The Mars Volta has always had a unique way of doing things. With Omar Rodriguez-Lopez on guitar, Cedric Bixler-Zavala on vocals, and whoever else they can happen to scrounge up to do some recordings or live reenacting (ahem, John Frusciante), this band still finds ways to steer clear of the beaten path with each release.
The Mars Volta of 2001 that had just broken away from post-hardcore outfit At The Drive-In played to a far different tune than the Mars Volta of today, largely because they’ve always been a group willing to expand their sounds through any means necessary. This ethos is exemplified once again on their newest album, Octahedron, in their experimentation with mellowness and restraint.
Before Octahedron released, vocalist Bixler-Zavala promised it would be “acoustic” and “toned down.” Of course, Octahedron is actually … non-acoustic.
As Bixler-Zavala explained, though, “[P]eople can be so linear in their way of thinking, so when they hear the new album, they’re going to say, ‘This is not an acoustic album! There’s electricity throughout it!’ But it’s our version. That’s what our band does—celebrate mutations. It’s our version of what we consider an acoustic album.”
It’s true—while there surely is electricity on the album (and a lot of energy), Cedric wasn’t off base in labeling this album a toned down version of the Mars Volta.
The American single and opening track, “Since We’ve Been Wrong,” is the first song released by the band in long time that has a relatively small production value. As the three guitar lines focus on timely and sedated interplay, Cedric’s voice calmly utters some of the trademark Mars Volta lingo that doesn’t make sense to anyone who doesn’t understand the effects of peyote on the human consciousness (not that a lack of familiarity with such substances should be an inhibitor to enjoying the music).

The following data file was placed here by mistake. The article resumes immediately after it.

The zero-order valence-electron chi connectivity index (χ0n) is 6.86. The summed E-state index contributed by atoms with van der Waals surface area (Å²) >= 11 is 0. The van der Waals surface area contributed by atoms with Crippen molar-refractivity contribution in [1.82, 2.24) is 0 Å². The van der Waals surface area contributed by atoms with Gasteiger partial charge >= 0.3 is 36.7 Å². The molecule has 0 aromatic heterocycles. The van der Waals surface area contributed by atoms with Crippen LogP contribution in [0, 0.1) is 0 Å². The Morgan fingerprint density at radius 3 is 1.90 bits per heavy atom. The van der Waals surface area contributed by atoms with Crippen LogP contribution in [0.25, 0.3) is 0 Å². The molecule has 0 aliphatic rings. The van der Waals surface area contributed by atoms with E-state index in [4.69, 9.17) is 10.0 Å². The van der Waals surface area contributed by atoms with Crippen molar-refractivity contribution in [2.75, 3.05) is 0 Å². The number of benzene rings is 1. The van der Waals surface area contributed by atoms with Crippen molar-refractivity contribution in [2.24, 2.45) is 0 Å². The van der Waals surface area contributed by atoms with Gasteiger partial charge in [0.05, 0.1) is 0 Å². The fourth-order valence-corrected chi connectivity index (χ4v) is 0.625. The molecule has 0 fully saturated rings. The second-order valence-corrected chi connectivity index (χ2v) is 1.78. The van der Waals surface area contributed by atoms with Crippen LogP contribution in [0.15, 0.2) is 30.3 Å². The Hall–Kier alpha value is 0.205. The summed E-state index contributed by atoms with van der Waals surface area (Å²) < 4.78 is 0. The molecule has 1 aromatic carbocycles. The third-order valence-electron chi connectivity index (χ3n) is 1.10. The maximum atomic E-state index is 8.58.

There’s a point in “Since We’ve Been Wrong” when the chorus is ready to break where the old MarsVolta would have swelled into a swirling drum beat and hollering high pitched vocals that could wake the dead. This time, though, the band simply continues beating on, calm demeanor intact.
“Copernicus” and “With Twilight As My Guide” follow the same swelling-ballad formula as the opening track. Nothing seems to reach its breaking point, but the building tension presents an interesting resistance against the band’s old formula.
The amount of structure on the album is impeccable, especially in comparison to the epic, noise-laden nature of Frances The Mute and the band’s other material. Even in the album’s unleashed moments, like the punky and funky “Desperate Graves,” there is demonstrated restraint that works perfectly.
While some tracks may seem a little too toned down for their own good (“Halo of Nembutals”) and worth skipping over, the album as a whole is worth a listen. Plus, at a mere 50 minutes, this might as well be a Mars Volta EP.
If you’re looking to get into the band, this is a good entry point. It demonstrates their capacity for chaos and technical ability, but at the same time shows that with restraint and structure they can create something just as entertaining, and far more listenable. And you won’t find yourself sifting through ten minutes of feedback to hear this album’s strong points.
Head over to the band’s MySpace before the album’s release date, June 23rd, and listen to Octahedron in it’s entirety.